Collapse of an iconic conifer: long-term changes in the demography of Widdringtonia cedarbergensis using repeat photography

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BMC Ecology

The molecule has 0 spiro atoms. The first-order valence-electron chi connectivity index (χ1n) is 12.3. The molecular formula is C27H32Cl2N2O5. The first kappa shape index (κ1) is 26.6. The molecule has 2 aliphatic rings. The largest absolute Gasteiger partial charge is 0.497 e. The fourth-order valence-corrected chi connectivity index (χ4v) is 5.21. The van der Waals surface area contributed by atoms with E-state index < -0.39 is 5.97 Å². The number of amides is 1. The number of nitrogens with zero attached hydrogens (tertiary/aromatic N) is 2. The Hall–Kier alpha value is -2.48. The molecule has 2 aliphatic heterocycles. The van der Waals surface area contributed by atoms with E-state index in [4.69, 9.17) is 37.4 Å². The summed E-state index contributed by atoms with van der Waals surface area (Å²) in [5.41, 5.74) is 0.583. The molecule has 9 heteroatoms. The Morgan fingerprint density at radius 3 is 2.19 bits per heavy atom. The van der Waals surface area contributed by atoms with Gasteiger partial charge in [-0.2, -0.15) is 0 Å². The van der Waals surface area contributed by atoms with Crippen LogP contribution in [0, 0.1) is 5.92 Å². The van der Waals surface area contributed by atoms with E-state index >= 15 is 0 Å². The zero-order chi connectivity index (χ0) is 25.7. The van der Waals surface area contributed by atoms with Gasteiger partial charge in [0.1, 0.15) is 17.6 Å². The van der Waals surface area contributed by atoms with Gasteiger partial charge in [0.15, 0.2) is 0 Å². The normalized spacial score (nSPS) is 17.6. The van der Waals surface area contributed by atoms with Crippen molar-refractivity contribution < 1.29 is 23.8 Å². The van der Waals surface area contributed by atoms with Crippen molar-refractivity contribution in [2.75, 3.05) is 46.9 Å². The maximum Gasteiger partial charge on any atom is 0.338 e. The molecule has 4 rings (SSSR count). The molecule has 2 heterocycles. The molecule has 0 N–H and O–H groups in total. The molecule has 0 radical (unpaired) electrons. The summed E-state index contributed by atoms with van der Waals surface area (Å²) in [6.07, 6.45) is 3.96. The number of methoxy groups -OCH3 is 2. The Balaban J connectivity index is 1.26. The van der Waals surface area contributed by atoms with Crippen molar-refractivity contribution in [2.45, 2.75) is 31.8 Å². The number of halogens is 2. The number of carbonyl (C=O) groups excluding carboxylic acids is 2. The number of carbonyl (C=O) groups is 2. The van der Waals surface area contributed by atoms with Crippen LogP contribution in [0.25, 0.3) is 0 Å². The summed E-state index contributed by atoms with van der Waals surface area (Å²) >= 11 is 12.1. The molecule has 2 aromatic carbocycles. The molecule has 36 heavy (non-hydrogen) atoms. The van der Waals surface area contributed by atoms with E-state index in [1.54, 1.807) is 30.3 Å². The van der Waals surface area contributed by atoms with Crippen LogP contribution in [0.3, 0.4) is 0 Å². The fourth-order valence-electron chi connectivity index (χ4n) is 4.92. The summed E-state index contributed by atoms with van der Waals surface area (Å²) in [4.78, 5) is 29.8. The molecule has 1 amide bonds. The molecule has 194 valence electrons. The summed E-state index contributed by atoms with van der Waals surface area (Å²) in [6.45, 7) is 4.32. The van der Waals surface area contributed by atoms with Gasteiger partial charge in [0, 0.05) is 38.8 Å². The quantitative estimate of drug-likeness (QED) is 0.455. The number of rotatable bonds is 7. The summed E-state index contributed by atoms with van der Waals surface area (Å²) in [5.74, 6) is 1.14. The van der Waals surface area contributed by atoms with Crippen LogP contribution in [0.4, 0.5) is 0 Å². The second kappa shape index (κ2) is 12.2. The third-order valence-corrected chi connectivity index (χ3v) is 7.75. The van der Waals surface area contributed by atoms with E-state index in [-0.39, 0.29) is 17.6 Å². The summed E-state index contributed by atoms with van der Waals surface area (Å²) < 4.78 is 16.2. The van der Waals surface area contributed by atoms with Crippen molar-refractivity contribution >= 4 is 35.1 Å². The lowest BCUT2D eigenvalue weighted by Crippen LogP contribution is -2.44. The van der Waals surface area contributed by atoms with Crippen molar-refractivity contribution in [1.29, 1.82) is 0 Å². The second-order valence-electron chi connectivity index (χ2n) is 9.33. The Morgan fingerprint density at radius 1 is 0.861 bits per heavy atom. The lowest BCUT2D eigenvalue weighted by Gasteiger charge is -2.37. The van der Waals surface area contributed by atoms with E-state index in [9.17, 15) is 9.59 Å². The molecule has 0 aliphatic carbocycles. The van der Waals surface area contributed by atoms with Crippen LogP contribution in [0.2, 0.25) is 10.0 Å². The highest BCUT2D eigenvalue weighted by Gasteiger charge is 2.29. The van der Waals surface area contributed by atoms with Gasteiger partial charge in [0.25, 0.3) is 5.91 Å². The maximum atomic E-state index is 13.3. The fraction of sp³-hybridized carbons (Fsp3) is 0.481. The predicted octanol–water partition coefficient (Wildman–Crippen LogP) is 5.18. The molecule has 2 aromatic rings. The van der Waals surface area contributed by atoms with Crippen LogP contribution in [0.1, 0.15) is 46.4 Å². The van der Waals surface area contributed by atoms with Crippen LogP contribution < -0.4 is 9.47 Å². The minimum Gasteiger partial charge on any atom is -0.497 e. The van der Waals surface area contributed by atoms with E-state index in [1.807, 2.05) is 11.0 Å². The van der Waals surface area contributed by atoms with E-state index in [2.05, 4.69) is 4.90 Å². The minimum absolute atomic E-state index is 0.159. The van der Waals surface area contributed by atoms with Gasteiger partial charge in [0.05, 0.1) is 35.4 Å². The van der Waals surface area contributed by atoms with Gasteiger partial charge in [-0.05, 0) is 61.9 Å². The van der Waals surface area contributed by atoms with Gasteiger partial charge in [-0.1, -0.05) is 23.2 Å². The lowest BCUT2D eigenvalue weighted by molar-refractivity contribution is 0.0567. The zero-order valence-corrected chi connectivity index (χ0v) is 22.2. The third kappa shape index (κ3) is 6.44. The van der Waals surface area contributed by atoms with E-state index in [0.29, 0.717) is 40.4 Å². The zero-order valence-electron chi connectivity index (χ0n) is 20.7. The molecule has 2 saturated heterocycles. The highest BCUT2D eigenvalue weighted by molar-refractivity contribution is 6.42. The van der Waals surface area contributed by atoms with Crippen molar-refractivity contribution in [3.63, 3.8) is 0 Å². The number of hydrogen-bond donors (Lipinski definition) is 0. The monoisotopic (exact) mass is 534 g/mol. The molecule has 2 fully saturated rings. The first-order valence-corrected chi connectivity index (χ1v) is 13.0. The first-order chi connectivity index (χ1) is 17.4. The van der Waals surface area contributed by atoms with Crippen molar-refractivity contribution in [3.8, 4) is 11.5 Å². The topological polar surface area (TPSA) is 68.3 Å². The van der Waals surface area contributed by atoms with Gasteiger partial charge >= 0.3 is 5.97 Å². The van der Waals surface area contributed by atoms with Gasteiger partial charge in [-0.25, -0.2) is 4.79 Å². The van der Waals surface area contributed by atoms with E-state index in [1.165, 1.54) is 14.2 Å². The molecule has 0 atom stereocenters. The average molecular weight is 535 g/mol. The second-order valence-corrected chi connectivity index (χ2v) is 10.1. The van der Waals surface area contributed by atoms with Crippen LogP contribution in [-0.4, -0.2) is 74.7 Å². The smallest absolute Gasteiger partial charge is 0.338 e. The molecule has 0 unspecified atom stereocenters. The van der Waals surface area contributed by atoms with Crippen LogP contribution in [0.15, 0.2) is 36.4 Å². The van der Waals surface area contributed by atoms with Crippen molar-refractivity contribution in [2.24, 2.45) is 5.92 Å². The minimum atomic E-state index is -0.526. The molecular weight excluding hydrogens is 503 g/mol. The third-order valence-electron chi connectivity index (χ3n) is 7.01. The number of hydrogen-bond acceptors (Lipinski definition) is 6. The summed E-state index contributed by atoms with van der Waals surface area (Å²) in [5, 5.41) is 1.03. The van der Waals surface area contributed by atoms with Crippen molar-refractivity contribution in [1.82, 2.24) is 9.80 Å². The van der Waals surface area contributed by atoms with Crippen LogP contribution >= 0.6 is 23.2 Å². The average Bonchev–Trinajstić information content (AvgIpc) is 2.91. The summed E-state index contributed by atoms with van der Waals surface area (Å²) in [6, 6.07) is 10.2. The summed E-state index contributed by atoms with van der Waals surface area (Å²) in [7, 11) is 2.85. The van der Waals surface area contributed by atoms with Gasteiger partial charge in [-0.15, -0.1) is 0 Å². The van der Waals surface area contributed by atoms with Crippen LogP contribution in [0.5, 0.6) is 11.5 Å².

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BACKGROUND: Conifer populations appear disproportionately threatened by global change. Most examples are, however, drawn from the northern hemisphere and long-term rates of population decline are not well documented as historical data are often lacking. We use a large and long-term (1931-2013) repeat photography dataset together with environmental data and fire records to account for the decline of the critically endangered Widdringtonia cedarbergensis. Eighty-seven historical and repeat photo-pairs were analysed to establish 20th century changes in W. cedarbergensis demography. A generalized linear mixed-effects model was fitted to determine the relative importance of environmental factors and fire-return interval on mortality for the species. RESULTS: From an initial total of 1313 live trees in historical photographs, 74% had died and only 44 (3.4%) had recruited in the repeat photographs, leaving 387 live individuals. Juveniles (mature adults) had decreased (increased) from 27% (73%) to 8% (92%) over the intervening period. Our model demonstrates that mortality is related to greater fire frequency, higher temperatures, lower elevations, less rocky habitats and aspect (i.e. east-facing slopes had the least mortality). CONCLUSIONS: Our results show that W. cedarbergensis populations have declined significantly over the recorded period, with a pronounced decline in the last 30 years. Individuals that established in open habitats at lower, hotter elevations and experienced a greater fire frequency appear to be more vulnerable to mortality than individuals growing within protected, rocky environments at higher, cooler locations with less frequent fires. Climate models predict increasing temperatures for our study area (and likely increases in wildfires). If these predictions are realised, further declines in the species can be expected. Urgent management interventions, including seedling out-planting in fire-protected high elevation sites, reducing fire frequency in higher elevation populations, and assisted migration, should be considered.